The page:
Jewish community should re-prioritize outreach to Christian allies

The Jewish community should “dramatically” and “urgently” re-prioritize outreach to its Christian allies in 2024, according to a rabbi and evangelical Christian analyst.

“Christian support is more vital than ever before, since the pro-Israel Jewish community is so small and weak,” said Rabbi Tuly Weisz, founder of Israel365, an organization that builds bridges with the evangelical community. “The American Jewish community is powerless to stop the progressive mob that they largely created.”

Weisz belongs to a community of Orthodox Jews dedicated to fostering understanding and connection with the Christian community over the past two decades. Their commitment involves deepening their knowledge about Christians and imparting insights about Judaism to the Christian community.

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Several evangelical leaders have come to Israel during the last few months, such as Reverent Franklin Graham; former Arkansas governor Mike Huckabee; and most recently, former US vice president Mike Pence. Moreover, many other evangelicals have come to Israel to volunteer, engage in humanitarian relief efforts and, in certain instances, contribute to safeguarding the Jewish community through roles such as security work.

FORMER US vice president Mike Pence speaks at the Iowa Faith & Freedom Coalition Spring Kick-off, in West Des Moines, in April. (credit: Eduardo Munoz/Reuters)

“Christians are trying to communicate in this war to the Israeli people that we love you and we are standing with you, no matter what,” said Joel Rosenberg, a well-known evangelical author who now edits the faith-based website All Israel News. “That is the message we have always been saying, but it becomes more apparent when the rest of the world jumps on the last plane out, and many people in the media and academia attack Israel.

But as the younger generation of both Jews and Christians becomes disconnected and even hostile toward Israel, according to dozens of recent surveys, Weisz said there is “certainly no guarantee that evangelicals will be pro-Israel in the second half of this century.” That is why, he said, the Jewish establishment must start taking Christian outreach seriously.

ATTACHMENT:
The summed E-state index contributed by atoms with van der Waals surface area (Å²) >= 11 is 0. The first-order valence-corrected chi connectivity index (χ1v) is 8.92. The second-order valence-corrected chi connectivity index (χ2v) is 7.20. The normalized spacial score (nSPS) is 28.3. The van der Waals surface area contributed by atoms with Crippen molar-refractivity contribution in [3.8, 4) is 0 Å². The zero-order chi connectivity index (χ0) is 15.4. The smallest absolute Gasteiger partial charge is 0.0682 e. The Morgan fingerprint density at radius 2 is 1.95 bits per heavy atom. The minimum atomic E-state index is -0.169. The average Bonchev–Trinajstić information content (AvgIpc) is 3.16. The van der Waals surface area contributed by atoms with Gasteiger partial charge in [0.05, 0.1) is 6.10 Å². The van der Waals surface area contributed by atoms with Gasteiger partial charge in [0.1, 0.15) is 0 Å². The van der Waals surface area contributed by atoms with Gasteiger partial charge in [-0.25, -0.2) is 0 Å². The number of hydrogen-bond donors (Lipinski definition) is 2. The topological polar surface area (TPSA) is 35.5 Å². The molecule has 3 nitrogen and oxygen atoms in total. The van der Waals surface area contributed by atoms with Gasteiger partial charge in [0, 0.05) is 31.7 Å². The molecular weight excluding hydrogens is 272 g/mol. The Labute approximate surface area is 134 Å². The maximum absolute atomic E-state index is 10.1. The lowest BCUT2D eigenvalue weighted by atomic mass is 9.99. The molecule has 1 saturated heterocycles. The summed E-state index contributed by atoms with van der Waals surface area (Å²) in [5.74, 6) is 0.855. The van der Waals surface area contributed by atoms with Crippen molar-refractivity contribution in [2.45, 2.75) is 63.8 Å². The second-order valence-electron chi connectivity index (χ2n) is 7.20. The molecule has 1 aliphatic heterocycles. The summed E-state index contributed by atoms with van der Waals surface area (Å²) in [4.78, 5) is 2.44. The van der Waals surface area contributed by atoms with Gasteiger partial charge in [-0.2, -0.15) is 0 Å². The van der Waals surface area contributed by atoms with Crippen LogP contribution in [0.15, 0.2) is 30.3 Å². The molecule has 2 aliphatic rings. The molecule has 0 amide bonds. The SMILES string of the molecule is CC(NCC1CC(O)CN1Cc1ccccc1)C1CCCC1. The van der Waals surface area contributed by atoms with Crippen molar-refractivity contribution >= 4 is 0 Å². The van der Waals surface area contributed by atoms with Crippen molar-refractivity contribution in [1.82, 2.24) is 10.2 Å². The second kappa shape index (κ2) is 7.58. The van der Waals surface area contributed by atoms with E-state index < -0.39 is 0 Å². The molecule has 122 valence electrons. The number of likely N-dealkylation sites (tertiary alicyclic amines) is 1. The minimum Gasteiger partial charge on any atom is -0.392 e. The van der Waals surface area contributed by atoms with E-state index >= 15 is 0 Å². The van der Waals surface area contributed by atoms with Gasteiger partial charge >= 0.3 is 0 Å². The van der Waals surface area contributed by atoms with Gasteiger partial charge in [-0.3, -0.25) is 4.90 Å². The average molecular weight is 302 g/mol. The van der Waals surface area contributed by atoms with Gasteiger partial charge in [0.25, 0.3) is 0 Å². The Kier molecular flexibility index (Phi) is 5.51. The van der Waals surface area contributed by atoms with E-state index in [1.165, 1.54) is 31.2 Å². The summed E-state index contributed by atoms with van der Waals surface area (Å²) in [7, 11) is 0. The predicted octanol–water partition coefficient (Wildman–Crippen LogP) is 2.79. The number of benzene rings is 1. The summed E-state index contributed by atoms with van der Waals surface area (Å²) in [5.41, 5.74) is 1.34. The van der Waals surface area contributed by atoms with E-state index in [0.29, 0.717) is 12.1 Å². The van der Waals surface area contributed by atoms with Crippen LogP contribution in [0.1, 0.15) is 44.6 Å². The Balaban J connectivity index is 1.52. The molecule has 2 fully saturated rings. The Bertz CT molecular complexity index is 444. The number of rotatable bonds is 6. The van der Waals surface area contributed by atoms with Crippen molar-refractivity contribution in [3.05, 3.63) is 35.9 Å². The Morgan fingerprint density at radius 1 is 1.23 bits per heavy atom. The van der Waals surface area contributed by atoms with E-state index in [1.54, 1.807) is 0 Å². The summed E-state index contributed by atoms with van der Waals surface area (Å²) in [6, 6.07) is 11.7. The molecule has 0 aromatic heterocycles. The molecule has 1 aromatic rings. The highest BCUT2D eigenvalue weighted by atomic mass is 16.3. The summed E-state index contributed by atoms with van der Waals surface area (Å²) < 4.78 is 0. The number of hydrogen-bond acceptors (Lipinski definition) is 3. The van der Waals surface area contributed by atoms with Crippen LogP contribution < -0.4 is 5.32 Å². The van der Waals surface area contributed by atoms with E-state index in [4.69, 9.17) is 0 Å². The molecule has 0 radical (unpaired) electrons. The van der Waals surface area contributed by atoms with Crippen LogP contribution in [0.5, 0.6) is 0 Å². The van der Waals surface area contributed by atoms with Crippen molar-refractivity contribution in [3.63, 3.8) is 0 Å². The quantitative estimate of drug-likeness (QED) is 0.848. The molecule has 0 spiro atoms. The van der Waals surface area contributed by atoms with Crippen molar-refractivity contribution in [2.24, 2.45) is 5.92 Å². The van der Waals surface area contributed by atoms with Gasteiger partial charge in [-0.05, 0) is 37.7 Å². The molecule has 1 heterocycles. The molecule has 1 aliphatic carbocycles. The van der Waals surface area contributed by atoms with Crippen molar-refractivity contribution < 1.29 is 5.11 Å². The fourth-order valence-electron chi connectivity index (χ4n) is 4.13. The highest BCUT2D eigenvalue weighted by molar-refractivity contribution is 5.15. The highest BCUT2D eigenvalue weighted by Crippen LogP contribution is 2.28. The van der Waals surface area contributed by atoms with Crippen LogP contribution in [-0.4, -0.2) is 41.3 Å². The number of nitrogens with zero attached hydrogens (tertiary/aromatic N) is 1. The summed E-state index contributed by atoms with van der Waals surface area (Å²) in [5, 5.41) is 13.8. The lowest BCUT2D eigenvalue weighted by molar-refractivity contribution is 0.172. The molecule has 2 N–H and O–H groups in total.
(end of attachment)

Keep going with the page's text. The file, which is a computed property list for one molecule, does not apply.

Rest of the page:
Weisz recommended setting up faith-based task forces through which local rabbis could begin reaching out to their communities’ pastors. He also said that individual, pro-Israel Jews should start a dialogue with their colleagues and co-workers about what Israel means to them.

Rosenberg had similar ideas. He recommended that these rabbis and pastors spend time listening to one another and travel to Israel together to see the country through each other’s eyes.

In addition, he urged Israeli leadership to enhance its hasbara (public diplomacy) endeavors within the Christian community. This could be achieved through interviews with Christian media outlets or social media platforms to deliver targeted messages directly to Christian Zionists that offer a clearer understanding of the situation and educate them on the most effective ways to support Israel.

“Jews are very traumatized by centuries of Christian antisemitism,” Weisz admitted. “But we need to start focusing on building relationships.

“I think the Jews will start to see that not all Christians are missionaries, and there are millions of American Christians who love Israel out of their reading of the Bible with no strings attached.” 

The writer is deputy CEO – strategy and innovation for The Jerusalem Post and a senior correspondent. She also co-hosts the Inside Israeli Innovation podcast.

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